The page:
Would you buy into the belief that it’s useless to try to learn a new skill because you’ll never be as good as the superstars who’ve been doing it since they were young?
Or, that you can’t get a new job because you’re only good at what you’ve been doing for the past two decades?
“Think again,” said Barbara Oakley, author of “Mindshift: Break Through Obstacles to Learning and Discover Your Hidden Potential.”
“Some of the best teaching is happening online nowadays,” she added, pointing to sources like Class Central, Coursera and two open online courses she teaches “Learning How to Learn” and “Mindshift.”
Online learning just one example of keeping your mind open to change.
More tips on doing so:
Reframe thinking. Successful people often find a way to put a positive spin on their personal challenges, Oakley says.
For example she adds, you might say to yourself that every big problem creates a big opportunity, or other equally optimistic thoughts or affirmations for when challenging situations arise.
Further, Beth Storz, who along with Adam Hansen and Edward Harrington wrote “Outsmart Your Instincts,” uses the example of doing away with the “yes, but,” qualifier. The three are executives at Ideas To Go, an innovation consulting firm that helps companies generate new ideas for products, services and communications.
” ‘Yes, but’ is a polite, or sometimes not so polite way of shooting down ideas,” she explained. Instead, try saying “yes, and.”
“We have a different approach that acknowledges the ‘yes’ while dealing with the ‘but’ in a problem-solving way,” Storz said. “Using this mindset helps keep the good alive in any idea while pushing for solutions. It also makes it safe for others to share ideas.”
Work the mind. Video games can reset critical areas of your brain so they work like they did when you were 20-years-old, Oakley says. Just three hours or so of book-reading a week appears to extend your life span by two years.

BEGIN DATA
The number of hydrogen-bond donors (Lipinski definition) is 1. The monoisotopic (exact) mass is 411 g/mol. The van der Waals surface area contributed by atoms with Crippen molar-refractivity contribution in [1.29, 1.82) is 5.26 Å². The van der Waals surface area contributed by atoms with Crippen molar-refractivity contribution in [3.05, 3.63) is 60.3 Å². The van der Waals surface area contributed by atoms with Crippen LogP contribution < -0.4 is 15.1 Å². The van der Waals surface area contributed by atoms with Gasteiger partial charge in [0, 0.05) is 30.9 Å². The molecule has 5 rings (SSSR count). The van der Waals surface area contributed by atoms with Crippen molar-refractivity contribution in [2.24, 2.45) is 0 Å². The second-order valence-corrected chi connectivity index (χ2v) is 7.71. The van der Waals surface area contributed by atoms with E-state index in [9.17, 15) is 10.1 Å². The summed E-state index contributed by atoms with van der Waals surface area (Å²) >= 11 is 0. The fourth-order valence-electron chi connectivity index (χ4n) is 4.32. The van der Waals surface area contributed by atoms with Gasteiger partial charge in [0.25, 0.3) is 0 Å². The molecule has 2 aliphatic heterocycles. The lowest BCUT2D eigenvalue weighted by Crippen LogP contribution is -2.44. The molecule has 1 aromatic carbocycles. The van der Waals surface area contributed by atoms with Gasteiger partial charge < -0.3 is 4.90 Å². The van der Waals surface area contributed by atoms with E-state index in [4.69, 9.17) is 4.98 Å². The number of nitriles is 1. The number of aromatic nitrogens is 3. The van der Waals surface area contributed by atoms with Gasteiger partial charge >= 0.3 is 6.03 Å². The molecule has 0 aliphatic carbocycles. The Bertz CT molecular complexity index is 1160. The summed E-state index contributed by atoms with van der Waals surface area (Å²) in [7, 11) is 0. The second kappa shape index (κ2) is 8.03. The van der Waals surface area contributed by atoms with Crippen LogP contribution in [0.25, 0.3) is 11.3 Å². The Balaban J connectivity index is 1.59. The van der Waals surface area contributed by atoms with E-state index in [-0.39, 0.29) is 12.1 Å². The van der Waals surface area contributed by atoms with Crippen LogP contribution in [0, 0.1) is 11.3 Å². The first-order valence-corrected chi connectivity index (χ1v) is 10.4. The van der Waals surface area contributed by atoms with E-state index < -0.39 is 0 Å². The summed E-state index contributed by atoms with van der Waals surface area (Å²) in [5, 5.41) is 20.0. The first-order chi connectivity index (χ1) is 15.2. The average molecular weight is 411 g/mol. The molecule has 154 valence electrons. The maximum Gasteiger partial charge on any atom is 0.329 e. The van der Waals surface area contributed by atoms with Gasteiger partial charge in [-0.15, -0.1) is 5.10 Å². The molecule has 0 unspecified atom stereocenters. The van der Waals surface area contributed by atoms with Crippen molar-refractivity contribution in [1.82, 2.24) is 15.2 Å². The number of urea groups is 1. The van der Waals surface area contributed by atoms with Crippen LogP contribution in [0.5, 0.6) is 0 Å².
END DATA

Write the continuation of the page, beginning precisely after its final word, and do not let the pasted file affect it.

“Learning happens in many ways — it is the ultimate secret weapon in enhancing your career and your life,” she said.
Examine your beliefs. Storz recommends an exercise that she terms “assumption busting.”
Write down all of your assumptions around a topic, your product, business model, etc.
Next, ask what if those weren’t true. “Take some notes and see where it leads you,” she said. “By doing this several times and with other people and their assumptions, it will lead to lots and lots of possibilities.”
Dream away. Look for ways to break the status quo, Storz says, and she points to Ideas To Go’s DREAM acronym, which stands for delete, reduce, enhance, add and maintain.
Storz says to look at your product, service or user experience and ask yourself, “What if we delete this, reduce that, enhance here, add and maintain?” “Don’t be shy about it,” she said. “It’s OK to put down some ridiculous things on the list. It will stimulate your thinking.”
Allow for downtime. The next time you’re driving or taking public transportation to work, don’t listen to music or a podcast, says Meta Wagner, author of “What’s Your Creative Type?” Further, put your phone away and don’t email, text, use social media, make project lists, etc. (You shouldn’t be doing any of that if you’re actually driving anyway)
By doing nothing, Wagner said, “see if your mind, free from clutter and distraction, will produce your next great idea or the solution to a challenging problem.”
She points to author J.K. Rowling, who one day sitting on a train with nothing to do, had her epiphany for the “Harry Potter” series arise in her mind, nearly fully formed. Rowling went from penniless to a billionaire in some 15 years.
Cultivate patience. It’s the rare businessperson who hasn’t at one time or another had an idea they thought could be the next sticky note or Airbnb, just to have it shot down by bosses or investors, Wagner says.
“But, even if you feel discouraged, don’t abandon your concept — not if you truly believe in it,” she advises. “Hold onto it, be open to the right timing, and then pounce!”
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